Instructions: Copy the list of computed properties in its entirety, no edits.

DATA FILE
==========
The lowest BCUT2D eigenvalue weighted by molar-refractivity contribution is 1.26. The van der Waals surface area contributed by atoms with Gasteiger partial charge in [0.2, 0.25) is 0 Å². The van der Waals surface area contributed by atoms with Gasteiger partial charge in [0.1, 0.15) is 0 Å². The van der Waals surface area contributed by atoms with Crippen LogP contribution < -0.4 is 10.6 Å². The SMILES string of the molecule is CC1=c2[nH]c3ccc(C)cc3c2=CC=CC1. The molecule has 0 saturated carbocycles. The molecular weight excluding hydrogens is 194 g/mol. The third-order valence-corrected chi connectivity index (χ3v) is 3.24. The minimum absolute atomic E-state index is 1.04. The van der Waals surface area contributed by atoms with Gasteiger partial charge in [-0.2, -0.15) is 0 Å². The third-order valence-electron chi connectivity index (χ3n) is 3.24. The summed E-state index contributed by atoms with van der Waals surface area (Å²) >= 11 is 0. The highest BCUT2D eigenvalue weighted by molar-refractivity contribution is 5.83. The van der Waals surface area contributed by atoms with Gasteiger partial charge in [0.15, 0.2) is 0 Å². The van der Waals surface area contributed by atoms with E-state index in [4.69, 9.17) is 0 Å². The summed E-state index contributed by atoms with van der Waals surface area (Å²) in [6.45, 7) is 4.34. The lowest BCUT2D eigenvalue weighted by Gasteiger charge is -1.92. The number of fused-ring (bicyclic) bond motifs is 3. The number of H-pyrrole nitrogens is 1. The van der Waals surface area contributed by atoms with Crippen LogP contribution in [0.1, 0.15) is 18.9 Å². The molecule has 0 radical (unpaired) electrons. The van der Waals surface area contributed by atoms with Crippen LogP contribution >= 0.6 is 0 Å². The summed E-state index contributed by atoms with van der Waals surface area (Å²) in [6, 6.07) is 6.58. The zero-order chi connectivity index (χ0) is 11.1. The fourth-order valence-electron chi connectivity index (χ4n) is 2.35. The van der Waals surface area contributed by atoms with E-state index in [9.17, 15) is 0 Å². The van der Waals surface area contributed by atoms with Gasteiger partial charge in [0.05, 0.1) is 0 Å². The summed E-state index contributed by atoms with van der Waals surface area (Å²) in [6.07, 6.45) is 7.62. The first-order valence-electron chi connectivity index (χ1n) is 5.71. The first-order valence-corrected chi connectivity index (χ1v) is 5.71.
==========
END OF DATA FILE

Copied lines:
The lowest BCUT2D eigenvalue weighted by molar-refractivity contribution is 1.26. The van der Waals surface area contributed by atoms with Gasteiger partial charge in [0.2, 0.25) is 0 Å². The van der Waals surface area contributed by atoms with Gasteiger partial charge in [0.1, 0.15) is 0 Å². The van der Waals surface area contributed by atoms with Crippen LogP contribution < -0.4 is 10.6 Å². The SMILES string of the molecule is CC1=c2[nH]c3ccc(C)cc3c2=CC=CC1. The molecule has 0 saturated carbocycles. The molecular weight excluding hydrogens is 194 g/mol. The third-order valence-corrected chi connectivity index (χ3v) is 3.24. The minimum absolute atomic E-state index is 1.04. The van der Waals surface area contributed by atoms with Gasteiger partial charge in [-0.2, -0.15) is 0 Å². The third-order valence-electron chi connectivity index (χ3n) is 3.24. The summed E-state index contributed by atoms with van der Waals surface area (Å²) >= 11 is 0. The highest BCUT2D eigenvalue weighted by molar-refractivity contribution is 5.83. The van der Waals surface area contributed by atoms with Gasteiger partial charge in [0.15, 0.2) is 0 Å². The van der Waals surface area contributed by atoms with E-state index in [4.69, 9.17) is 0 Å². The summed E-state index contributed by atoms with van der Waals surface area (Å²) in [6.45, 7) is 4.34. The lowest BCUT2D eigenvalue weighted by Gasteiger charge is -1.92. The number of fused-ring (bicyclic) bond motifs is 3. The number of H-pyrrole nitrogens is 1. The van der Waals surface area contributed by atoms with Crippen LogP contribution in [0.1, 0.15) is 18.9 Å². The molecule has 0 radical (unpaired) electrons. The van der Waals surface area contributed by atoms with Crippen LogP contribution >= 0.6 is 0 Å². The summed E-state index contributed by atoms with van der Waals surface area (Å²) in [6, 6.07) is 6.58. The zero-order chi connectivity index (χ0) is 11.1. The fourth-order valence-electron chi connectivity index (χ4n) is 2.35. The van der Waals surface area contributed by atoms with E-state index in [9.17, 15) is 0 Å². The van der Waals surface area contributed by atoms with Gasteiger partial charge in [0.05, 0.1) is 0 Å². The summed E-state index contributed by atoms with van der Waals surface area (Å²) in [6.07, 6.45) is 7.62. The first-order valence-electron chi connectivity index (χ1n) is 5.71. The first-order valence-corrected chi connectivity index (χ1v) is 5.71.